As a council member, Kniss is hyper-aware of shifting political winds and adjusts her actions accordingly. It's not uncommon for her to cite the number of letters and comments the council has received and to use the residents' feedback as the basis for her decisions. An example of this happened earlier this year, when the council discussed a proposed mixed-use development for 550 Hamilton Ave. After hearing from residents and from occupants of the existing building, which was slated to be demolished, Kniss ended up firmly in the "no" camp.
"The developer really needs to know: Is there any appetite for this?" Kniss said. "I'm not hearing that tonight. And I think it's important that we deliver that in a straightforward way."
On the hot topic of housing, like on most topics, Kniss takes a moderate stance. She does not favor new high-rises but believes the city needs to add housing for low-wage earners, teachers, police officers, firefighters and seniors who would like to downsize.
When discussing transportation, she points to the council's recent accomplishments -- the new parking-permit program for downtown's residential streets; the nascent Transportation Management Association (TMA), a nonprofit charged with giving downtown employees alternatives to driving; and new technologies that, once installed, will help drivers get around the city's congested downtown garages. If re-elected, she has said, one of her priorities on transportation will be to champion the TMA and to work to identify more funding for the Caltrain grade separation, she stated in the questionnaire from the residents' group Palo Alto Neighborhoods.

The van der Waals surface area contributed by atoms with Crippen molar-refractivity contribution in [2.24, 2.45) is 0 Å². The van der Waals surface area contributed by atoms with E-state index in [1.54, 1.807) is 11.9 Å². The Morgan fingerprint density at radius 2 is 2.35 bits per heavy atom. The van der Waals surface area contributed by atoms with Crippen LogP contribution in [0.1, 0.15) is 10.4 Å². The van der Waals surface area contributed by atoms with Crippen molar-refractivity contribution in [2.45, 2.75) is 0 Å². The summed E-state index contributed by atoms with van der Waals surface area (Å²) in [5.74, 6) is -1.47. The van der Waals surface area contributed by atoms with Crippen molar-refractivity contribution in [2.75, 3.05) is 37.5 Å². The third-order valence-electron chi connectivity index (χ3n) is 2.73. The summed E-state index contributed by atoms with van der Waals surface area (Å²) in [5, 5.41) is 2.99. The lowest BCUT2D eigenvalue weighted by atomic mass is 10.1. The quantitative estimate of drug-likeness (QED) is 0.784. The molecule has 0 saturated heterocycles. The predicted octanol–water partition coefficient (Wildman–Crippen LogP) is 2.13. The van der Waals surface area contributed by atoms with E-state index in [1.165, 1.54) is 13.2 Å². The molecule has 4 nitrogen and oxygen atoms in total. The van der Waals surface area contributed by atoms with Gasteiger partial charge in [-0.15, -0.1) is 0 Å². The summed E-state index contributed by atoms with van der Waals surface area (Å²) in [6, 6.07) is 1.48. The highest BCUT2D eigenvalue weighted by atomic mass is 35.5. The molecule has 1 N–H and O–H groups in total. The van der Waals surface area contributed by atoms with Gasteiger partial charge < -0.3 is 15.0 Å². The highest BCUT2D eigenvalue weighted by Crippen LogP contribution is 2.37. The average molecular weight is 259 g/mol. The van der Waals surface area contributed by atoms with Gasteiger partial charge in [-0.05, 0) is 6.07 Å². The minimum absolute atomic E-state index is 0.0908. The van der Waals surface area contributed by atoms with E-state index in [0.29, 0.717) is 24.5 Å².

Kniss often finds herself characterized as pro-development by those on the "residentialist" side, but she rejects this view. She notes that she has not accepted any developer money for her campaign (her 460 form shows one $250 check that she received from a developer -- an oversight, she said).
And when the Chamber of Commerce released a letter to its members last week, warning about "anti-business" candidates and urging support for Kniss, Don McDougall, Adrian Fine and Greg Tanaka, she said she was taken aback and quickly distanced herself from the Chamber's position. Kniss told the Weekly that she had nothing to do with the group's decision -- which is practically, if not technically, an endorsement -- and that she was as surprised by the Chamber's letter as anyone else.
"We knew nothing about it," Kniss said. "It's odd to be recommended when you didn't know you'll be recommended."
Regrets? She's had a few. For one, the council failed to read the political situation in the Barron Park neighborhood before the 2013 referendum in which voters overturned a housing development on Maybell Avenue. She regrets losing the 60 apartments for low-income seniors that the project would have provided, and she considers the city's failure to build a sizable stock of affordable housing as another missed opportunity from her recent term. One effort she strongly supports is the council's push to preserve the Buena Vista Mobile Home Park.
She also regrets the community division that the entire Maybell project and process spawned. That chapter still stings, but she told the Weekly she believes the council and the community are finally coming together again.
"I think we're in a different place now," Kniss said. "I don't feel this huge divide I felt in 2014. ... We're trying to work together and trying to make things happen in the community."